It may or may not always be hard like this.

I don’t know if I can even generalize that this IS my creative process, because frankly, this is my first creative venture in quite some time. Maybe I don’t even know what my process is anymore.

Here are some ideas that have helped me get through this.  Maybe they will help you to give birth to something creative.

1. Above all else, cut yourself slack as much as you’re able.

Beating yourself up for not doing something tends to kill any spark of creativity.

I’d wanted to start a blog for years and all my stomping and tearing my hair out didn’t get it going. I really believe it was the process of backing off from the goal that allowed it to come into being.

Are you allowed to be pissed and throw tantrums? Of course. The paradox is that you also need to cut yourself slack for not being able to cut yourself slack.

2. Ideas take time to gestate (as Hiro put it, above). Or, we don’t control the timing.

I believe there was a combination of things (call them lessons that I had to learn) that needed to be in place before the blog could come into existence. Sometimes we have control over when those things happen, but often we don’t.  And believe me, tantrums don’t serve as a shortcut.

The project – whatever it may be – will be born when it’s ready.

3. Banish all expectations about the outcome.

Whenever I think about a potential project in terms of how it will look when it’s finished, I’m setting myself up for failure.

A year ago when I thought about starting a blog, I would think about having a huge list of subscribers or daily awe-inspiring posts and it instantly created a scenario I couldn’t live up to. So I didn’t even try.

Instead of defining the success of this project in terms of readership or alexa ranking, I’m working toward defining it in terms of “Hey, I did the thing I thought I couldn’t do.” Or “I still started this thing even though I might fall on my face.”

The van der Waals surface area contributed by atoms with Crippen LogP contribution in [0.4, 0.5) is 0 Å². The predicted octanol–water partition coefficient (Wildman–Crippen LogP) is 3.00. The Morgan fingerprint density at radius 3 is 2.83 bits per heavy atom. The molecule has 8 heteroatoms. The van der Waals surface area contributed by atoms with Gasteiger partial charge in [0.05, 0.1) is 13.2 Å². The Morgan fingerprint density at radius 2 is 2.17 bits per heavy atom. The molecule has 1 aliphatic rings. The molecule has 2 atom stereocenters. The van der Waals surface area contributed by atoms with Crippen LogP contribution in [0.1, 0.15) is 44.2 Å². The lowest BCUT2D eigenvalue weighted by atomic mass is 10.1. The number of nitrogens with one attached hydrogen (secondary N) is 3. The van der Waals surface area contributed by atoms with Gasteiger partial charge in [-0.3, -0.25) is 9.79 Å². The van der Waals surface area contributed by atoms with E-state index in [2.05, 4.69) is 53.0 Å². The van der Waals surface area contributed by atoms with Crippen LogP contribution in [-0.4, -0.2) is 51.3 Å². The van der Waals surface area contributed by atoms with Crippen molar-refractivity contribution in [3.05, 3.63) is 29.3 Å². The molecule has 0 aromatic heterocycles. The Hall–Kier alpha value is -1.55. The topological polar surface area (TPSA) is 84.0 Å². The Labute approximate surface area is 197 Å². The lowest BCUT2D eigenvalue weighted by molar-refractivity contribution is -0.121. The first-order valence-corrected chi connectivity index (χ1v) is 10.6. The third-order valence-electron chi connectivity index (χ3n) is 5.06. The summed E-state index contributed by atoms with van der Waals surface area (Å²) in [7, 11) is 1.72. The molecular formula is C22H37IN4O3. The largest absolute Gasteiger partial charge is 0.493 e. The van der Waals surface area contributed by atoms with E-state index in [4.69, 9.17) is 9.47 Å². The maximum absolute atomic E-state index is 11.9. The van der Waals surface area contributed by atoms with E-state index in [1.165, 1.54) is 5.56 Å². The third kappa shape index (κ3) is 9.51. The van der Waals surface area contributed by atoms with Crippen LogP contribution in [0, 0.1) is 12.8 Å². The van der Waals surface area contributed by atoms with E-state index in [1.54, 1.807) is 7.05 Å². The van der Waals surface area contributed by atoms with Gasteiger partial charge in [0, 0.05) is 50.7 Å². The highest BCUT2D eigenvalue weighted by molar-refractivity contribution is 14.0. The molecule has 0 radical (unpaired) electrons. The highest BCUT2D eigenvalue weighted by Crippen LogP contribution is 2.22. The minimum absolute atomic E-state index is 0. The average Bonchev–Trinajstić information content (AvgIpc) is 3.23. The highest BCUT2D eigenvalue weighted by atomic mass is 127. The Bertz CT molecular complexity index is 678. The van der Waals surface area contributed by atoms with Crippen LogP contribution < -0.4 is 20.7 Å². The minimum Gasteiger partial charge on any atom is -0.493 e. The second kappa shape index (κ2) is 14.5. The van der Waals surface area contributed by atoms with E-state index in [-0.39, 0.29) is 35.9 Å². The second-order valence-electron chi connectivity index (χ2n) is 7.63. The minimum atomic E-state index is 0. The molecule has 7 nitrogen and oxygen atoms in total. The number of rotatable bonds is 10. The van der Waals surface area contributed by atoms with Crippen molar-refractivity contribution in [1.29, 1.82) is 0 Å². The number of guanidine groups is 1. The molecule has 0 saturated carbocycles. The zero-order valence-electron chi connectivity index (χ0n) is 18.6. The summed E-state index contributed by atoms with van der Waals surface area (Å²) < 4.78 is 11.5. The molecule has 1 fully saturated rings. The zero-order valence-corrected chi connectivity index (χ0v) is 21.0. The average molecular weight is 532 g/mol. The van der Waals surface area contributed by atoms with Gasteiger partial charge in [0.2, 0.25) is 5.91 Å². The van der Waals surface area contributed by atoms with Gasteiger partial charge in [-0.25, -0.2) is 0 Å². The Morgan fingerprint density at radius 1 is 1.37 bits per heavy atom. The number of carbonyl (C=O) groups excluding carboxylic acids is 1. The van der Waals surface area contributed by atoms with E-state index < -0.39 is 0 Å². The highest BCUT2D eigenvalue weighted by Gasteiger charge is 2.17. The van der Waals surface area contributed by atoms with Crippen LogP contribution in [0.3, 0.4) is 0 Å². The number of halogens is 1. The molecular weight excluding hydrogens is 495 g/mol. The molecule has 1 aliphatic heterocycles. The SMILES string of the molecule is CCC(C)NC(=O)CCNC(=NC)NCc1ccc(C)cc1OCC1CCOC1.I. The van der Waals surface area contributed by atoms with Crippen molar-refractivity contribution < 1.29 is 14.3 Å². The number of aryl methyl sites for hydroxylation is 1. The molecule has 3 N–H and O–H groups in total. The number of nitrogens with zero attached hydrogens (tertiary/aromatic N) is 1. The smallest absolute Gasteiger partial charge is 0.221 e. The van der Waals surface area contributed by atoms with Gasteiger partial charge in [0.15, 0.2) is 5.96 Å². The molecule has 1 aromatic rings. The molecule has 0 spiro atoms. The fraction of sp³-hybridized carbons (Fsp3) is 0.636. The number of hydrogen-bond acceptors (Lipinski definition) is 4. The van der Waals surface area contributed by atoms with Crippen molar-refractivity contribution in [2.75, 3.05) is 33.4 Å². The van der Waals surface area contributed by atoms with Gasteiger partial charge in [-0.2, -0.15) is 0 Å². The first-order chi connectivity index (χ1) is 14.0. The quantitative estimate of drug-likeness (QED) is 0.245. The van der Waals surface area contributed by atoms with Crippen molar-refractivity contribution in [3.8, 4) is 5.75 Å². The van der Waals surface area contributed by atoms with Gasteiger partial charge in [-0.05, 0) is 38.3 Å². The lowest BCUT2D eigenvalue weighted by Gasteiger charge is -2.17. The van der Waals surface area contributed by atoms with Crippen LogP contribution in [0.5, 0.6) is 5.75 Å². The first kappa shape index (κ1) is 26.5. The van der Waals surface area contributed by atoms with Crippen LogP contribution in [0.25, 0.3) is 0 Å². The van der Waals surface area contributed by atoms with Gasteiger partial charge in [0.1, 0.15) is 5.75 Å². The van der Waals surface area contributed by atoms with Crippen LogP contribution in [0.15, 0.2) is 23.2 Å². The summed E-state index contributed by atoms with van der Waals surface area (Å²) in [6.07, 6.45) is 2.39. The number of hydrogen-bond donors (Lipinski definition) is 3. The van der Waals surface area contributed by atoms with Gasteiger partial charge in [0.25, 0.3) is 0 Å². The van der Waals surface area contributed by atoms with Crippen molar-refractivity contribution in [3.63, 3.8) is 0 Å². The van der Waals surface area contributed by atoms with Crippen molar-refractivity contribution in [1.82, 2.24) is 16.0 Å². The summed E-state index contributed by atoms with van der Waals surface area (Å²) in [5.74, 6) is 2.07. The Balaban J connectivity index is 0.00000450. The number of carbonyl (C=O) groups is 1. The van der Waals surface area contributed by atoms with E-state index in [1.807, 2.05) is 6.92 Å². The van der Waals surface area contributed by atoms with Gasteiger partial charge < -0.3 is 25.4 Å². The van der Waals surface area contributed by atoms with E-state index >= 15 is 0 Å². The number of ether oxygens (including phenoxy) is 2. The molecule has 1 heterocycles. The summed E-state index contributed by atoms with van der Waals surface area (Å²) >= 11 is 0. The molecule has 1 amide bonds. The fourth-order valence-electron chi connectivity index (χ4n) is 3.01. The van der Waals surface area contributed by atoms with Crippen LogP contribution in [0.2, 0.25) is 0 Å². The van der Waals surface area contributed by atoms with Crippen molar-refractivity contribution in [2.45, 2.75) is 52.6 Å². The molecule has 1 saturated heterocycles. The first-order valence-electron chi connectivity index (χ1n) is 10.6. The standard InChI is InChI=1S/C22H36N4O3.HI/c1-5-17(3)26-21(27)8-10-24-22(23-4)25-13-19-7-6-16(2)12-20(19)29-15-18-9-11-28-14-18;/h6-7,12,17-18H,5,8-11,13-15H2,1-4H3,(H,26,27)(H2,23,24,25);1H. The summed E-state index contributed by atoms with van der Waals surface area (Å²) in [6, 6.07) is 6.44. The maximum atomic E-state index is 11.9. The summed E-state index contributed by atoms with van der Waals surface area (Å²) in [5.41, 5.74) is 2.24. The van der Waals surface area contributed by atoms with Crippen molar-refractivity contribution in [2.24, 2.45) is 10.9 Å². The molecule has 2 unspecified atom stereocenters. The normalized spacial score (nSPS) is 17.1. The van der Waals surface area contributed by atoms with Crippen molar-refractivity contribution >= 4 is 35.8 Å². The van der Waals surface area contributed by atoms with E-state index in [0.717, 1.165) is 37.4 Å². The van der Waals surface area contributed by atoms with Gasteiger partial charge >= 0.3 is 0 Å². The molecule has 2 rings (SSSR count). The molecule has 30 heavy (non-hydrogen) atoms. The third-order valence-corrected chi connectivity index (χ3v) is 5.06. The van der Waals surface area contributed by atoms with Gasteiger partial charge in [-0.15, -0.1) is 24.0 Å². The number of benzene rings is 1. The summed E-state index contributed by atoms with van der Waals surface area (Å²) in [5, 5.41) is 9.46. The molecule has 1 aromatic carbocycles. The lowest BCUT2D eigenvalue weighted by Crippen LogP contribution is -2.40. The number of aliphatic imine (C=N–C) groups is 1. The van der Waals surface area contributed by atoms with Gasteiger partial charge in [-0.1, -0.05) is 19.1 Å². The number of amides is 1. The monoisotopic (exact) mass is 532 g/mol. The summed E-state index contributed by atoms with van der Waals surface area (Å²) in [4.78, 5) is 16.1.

What does this all come back to? TRUST.

Trust. Trust. Trust.

Trust in the creative process.

Trust that the process is happening even if we can’t feel it or see it.

Trust that it will bear fruit in its own time.

Trust that – no matter who is (or is not) looking at the output – it has value and should be honored.

Dear Fears

Dear Fears,

Hello. Yes, I see you. Lots of you here again.

Let me get my Romper Room mirror. Hi, Fear of Being Googled, and Fear of Having Nothing to Say. Oh, and back there I see Fear of Saying the Wrong Thing and Fear of Looking Like a Dork.

And is that Fear of What People Will Think? Why, yes, it is.

We need to talk.

After Havi’s Screw Therapy Start Blogging course, I’ve learned a couple of things. For one, I’m not the only one you guys are hanging around, leaving me with mixed feelings of relief and disappointment to learn that I’m not your special friend.

But more importantly, I’ve been putting this off for, like, THREE YEARS, and apparently I’m just going to have to work around you, because damned if I am going to let another three years – or even three months – go by without STARTING.

No practice posts, no learning CSS and PHP first so that I can design my own blog from scratch, no figuring out a clever URL or tagline to use before I write a post.

For once I’ve got to do the thing I’m afraid to do so that I can stop regretting not doing it.

Stay if you must, but I will still blog.